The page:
This recipe for tamarind glazed pork chops with a pear and watercress salad appeared in Sainsbury's magazine a few months ago. I had a beautiful pair of thick Saddleback pork chops in the freezer from my gorgeous Farmison meat hamper (they also sent me the fruit hamper that spawned this pomelo salad), and when I realised I could buy all the other things I needed at the Co-op on the way home from work (rather than trekking to the supermarkets), it just had to be done.
I don't normally cook pork chops. When I do cook pork, it's either bacon, sausages, or tenderloin. However, I could tell this was going to be good from the beginning. I marinated the chops in a mixture of turmeric, ginger, oil, seasoning and white wine vinegar, which gave them a lovely deep yellow colouring. Before baking in the oven, they are doused in a glaze made from tamarind paste, sugar, cumin and a little water. This is thick, dark and treacly, imbuing the meat with a delicious sweet-sour earthy flavour. They bake in this luscious mixture before going under the grill to finish off, leaving them deeply sticky and caramelised on the outside, while moist in the middle. The tamarind glaze is stupidly good - it's hard to describe the addictive tang of tamarind, but it combines so well with the slightly sweet meat of the pork, resulting in a deep, almost caramel-like moreishness.
I was seriously impressed with these pork chops. This cut can often be quite bland, fatty, or chewy. However, they were ridiculously good. They still retained their rich flavour, while being given a deeply delicious sweet-savoury kick from the glaze. The best bits were the charred, sweet edges of fat around the bone, which had to be nibbled off, while the inside of the meat remained moist (which is often hard to achieve with chops). I'm inspired to cook more with pork chops, and I think I may just have to get them from Farmison in the future (they're not asking me to say that, either - I was genuinely impressed).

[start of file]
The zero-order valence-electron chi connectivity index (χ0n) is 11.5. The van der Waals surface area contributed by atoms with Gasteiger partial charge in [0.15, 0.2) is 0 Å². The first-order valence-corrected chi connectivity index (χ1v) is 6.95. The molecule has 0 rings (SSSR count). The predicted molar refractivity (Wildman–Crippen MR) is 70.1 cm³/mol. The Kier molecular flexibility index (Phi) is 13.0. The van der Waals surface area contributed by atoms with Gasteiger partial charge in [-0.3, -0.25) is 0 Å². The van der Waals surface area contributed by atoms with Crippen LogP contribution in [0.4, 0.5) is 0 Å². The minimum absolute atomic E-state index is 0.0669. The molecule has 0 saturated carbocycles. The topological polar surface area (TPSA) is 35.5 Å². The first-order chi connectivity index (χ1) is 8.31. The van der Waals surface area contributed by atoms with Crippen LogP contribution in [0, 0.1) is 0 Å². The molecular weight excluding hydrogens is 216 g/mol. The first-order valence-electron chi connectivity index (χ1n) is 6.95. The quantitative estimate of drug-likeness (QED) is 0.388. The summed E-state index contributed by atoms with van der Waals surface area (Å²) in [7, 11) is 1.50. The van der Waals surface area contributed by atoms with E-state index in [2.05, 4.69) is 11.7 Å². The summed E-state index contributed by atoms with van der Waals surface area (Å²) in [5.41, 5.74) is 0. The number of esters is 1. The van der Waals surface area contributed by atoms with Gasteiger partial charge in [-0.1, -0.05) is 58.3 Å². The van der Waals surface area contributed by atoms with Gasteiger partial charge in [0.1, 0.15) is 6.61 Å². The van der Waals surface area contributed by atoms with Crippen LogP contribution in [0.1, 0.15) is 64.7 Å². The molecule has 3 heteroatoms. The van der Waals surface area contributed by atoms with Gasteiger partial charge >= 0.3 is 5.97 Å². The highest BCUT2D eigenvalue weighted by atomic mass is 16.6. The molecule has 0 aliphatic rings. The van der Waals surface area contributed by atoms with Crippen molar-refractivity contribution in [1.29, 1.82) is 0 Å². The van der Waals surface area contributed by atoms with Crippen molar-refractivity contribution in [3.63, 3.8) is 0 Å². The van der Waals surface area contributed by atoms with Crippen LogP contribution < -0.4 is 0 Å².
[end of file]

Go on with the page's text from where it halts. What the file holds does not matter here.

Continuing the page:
To accompany the pork, an unexpectedly delicious salad. Unexpectedly because the dressing lifts an otherwise fairly standard pear and watercress combination to new heights - lime juice, crushed fennel seeds, olive oil and a little honey result in a gorgeous fruity, slightly liquorice-scented coating for the leaves and fruit. It's the perfect refreshing partner to the deep, sticky, savoury pork - crisp, crunchy, peppery, sweet.
This may look like an ordinary meat-salad combination. It's not. It's a really simple recipe, but one that is deeply, deeply satisfying. Refreshing and unusual, it makes a delicious light meal for the warmer weather. If you want something a bit more substantial (i.e. you're scared by no carbs on the plate), you could serve it with a yellow split pea dhal, like I did. The combination of slightly charred, caramelised, sweet-sour meat with the crisp, fruity salad is perfect.
Further evidence that cooking from recipes can sometimes pay off.
Tamarind glazed pork chops with watercress, fennel and pear salad (serves 2):
Adapted from Sainsbury's magazine, not sure which issue
1 tsp ground turmeric
1 tsp ground ginger
1 1/2 tsp ground black pepper
3 tbsp white wine vinegar
1 tbsp rapeseed or vegetable oil
1/2 tsp salt
2 large pork chops
20g tamarind paste
2 tbsp dark brown sugar
1 tsp ground cumin
1/2 tsp fennel seeds
1 tbsp lime juice
1/2 tbsp clear honey
2 tbsp olive oil
2 ripe but firm pears
100g watercress or a mixture of rocket, watercress and spinach
First, marinate the pork. Mix the turmeric, ginger, pepper, vinegar, oil and salt in a shallow dish then add the pork, coating it well with the mixture. Cover with cling film and leave in the fridge overnight, or for as long as possible (I left mine about 8 hours).
When ready to cook, pre-heat the oven to 180C. Pat the pork dry with kitchen towel then transfer to a baking dish. In a small pan, heat the tamarind paste, sugar and cumin until combined and it turns bubbling and sticky, then pour over the pork. Cover with a lid or foil and bake for 25 minutes.
Meanwhile, toast the fennel seeds in a dry pan then crush with a pestle and mortar. Combine with the lime juice, honey and oil in a large bowl and whisk together to make a dressing. Core and quarter the pears, then slice into thin segments. Toss together with the salad and dressing, and divide between two plates.
When the pork is done, remove it from the oven. Pre-heat the grill to high (about 230C), then place the chops under the grill for five minutes to caramelise the glaze. Rest for five minutes, then serve with the salad.